I Am One of the Many Millennials Who Hate Bar Soap

I will fully claim responsibility for the slow demise of bar soap.
Publish date:
September 7, 2016
bar soap, cleansers, millennials

A few weeks back, market research agency Mintel published research saying that bar soap sales have been declining over the past few years and that millennials are largely to blame. I usually roll my eyes when people try to pin anything to us "millennials," but I will fully claim responsibility for the slow demise of bar soap. I read this research and the articles it spawned, and I have to admit, they resonated with me.

Why? Because bar soap is fucking gross, dude. There aren't many things that I'm totally, inexplicably repelled by, but bar soap has always been near the top of that short list.

Apparently, one of the big reasons that people are moving away from bar soap is that, according to Mintel's research, almost half of all U.S. consumers (48 percent) believe it to be a hotbed for germs, although CNN cites research that all but refutes these fears (not that cold, hard facts have ever done anything to quell my phobias). I'm not exactly a germaphobe myself, but I wash my hands a lot and keep my makeup brushes clean, so cleanliness is always pretty top of mind for me. I don't even know if the germ thing had even registered for me, though. UNTIL I READ THAT.

No, for me, it's just, after the first use, bar soap begins to feel really...nasty. I'm never totally awake when I wobble into my shower in the morning, and I rely on the morning shower to not only wake me the hell up, but also make me feel squeaky clean and ready for the day. You know what doesn't make me feel clean? Wrapping my fingers around a bar of soap that's been sitting there in its own filth since my last shower, getting gooey, slippery, and slimy.

Ugh, GOD. Even writing about it is making me nauseated.

I traveled a lot this summer, and that meant showering in a lot of my friends' showers. Every time I pulled the curtain back and stepped into the tub only to find a bar of soap waiting for me, I would recoil in shock and disgust that people are still using these tools of terror.

You want to know my big, irrational fear? The one that this probably all stems from? Standing water. I hate standing water.

I know that standing water will happen, it's just a part of life, but that doesn't mean I have to be OK with it. I hate it on my sink after I take my makeup off; I hate it on my kitchen counter after I wash dishes. I don't even like to go outside after it rains. I suppose that, in my deranged line of reasoning, I feel like the bar of soap has absorbed all of the standing water left in my shower (life) and is holding it there for me to then rub all over my body the next morning.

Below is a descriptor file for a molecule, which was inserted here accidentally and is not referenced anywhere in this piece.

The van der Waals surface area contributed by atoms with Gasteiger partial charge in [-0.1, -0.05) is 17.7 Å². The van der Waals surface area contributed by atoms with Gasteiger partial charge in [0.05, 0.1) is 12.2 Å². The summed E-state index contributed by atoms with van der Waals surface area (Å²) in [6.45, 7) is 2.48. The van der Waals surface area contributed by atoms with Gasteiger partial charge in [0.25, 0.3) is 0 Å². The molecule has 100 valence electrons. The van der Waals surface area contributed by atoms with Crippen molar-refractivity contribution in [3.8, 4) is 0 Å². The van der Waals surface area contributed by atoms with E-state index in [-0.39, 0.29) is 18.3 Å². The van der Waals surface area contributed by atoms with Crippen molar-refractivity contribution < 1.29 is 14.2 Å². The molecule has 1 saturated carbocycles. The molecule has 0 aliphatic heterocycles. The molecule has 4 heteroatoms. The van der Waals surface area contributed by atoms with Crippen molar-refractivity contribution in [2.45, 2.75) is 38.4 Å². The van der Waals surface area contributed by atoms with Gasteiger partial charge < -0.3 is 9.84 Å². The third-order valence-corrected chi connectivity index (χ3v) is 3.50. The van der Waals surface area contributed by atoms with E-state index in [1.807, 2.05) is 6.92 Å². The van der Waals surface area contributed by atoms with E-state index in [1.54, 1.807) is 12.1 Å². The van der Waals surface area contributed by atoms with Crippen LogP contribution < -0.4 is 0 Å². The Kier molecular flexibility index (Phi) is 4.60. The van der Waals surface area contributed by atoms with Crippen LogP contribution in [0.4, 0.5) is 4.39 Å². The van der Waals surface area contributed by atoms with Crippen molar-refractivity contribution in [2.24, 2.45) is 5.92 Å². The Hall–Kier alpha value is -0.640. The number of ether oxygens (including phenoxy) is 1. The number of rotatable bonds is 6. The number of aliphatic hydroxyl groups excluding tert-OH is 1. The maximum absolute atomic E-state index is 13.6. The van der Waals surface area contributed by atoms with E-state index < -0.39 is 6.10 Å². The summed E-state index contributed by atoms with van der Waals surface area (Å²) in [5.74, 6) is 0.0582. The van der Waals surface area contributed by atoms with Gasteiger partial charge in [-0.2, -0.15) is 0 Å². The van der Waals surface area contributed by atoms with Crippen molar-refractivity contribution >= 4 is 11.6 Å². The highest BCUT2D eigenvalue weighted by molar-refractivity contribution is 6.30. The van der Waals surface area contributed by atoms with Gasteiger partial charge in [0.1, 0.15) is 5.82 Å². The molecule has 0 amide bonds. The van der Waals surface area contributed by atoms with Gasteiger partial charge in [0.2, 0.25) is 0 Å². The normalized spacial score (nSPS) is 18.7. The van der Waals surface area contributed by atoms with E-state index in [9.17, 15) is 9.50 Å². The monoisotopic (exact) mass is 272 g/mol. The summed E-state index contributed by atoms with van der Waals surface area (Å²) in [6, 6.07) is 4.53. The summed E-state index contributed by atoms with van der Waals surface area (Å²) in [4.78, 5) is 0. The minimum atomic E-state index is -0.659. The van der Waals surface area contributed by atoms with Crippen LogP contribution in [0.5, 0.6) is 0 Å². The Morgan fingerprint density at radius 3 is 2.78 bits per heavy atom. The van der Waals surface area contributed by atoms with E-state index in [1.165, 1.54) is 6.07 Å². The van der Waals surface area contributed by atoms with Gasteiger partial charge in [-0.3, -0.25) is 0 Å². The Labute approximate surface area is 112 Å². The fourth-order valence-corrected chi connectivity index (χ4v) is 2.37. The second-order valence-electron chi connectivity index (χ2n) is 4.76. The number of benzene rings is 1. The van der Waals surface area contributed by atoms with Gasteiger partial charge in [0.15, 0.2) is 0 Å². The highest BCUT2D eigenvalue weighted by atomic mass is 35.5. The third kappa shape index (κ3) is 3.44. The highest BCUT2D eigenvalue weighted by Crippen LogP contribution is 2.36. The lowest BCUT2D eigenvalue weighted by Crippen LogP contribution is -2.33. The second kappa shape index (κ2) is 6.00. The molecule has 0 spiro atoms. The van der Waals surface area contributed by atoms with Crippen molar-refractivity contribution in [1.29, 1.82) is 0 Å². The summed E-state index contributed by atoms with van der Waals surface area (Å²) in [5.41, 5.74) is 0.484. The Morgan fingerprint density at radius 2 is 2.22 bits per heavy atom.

So for me, I'm not even averse to the bar because of whatever germs may or may not be lurking within it. I just don't want to touch it.

The research mentions a few reasons that consumers are moving away from bar soap. First, fewer than half use bar soap to wash their face with (I am racing through this sentence because the thought of touching a gooey bar of soap to my face is enough to make me keel over my balcony). Sixty percent of older Americans aged 65-plus are OK with cleansing their faces with a bar, but that number drops to almost half for those aged 25 to 34, at only 33 percent.

To me, if we're opting for cleansing gels for our faces, that would open the door for gel cleansers and body washes in the shower, no? Plus, with so many companies expanding their line of "men's" products to full grooming collections, men's body washes are just as accessible as women's, or products like Dove body wash that are technically not gendered but geared toward women. More options for everybody. Better options.

Body washes are just a better experience. Plus, they're more portable so you can throw them in your gym bag, luggage, or overnight bag without having to find an extra case for them, like you would a gooey bar of soap. You can get so many more benefits from a body wash, with options that are moisturizing, exfoliating, illuminating, you name it, than you can a nasty and untrustworthy bar of regular soap. I just don't see why that, in 2016, when virtually every product we encounter has been optimized to make our lives quick, easy, and clean, people are still using these archaic bars of soap.

Are YOU? What am I missing? If you prefer bars to body washes, tell me why in the comments because I am genuinely curious.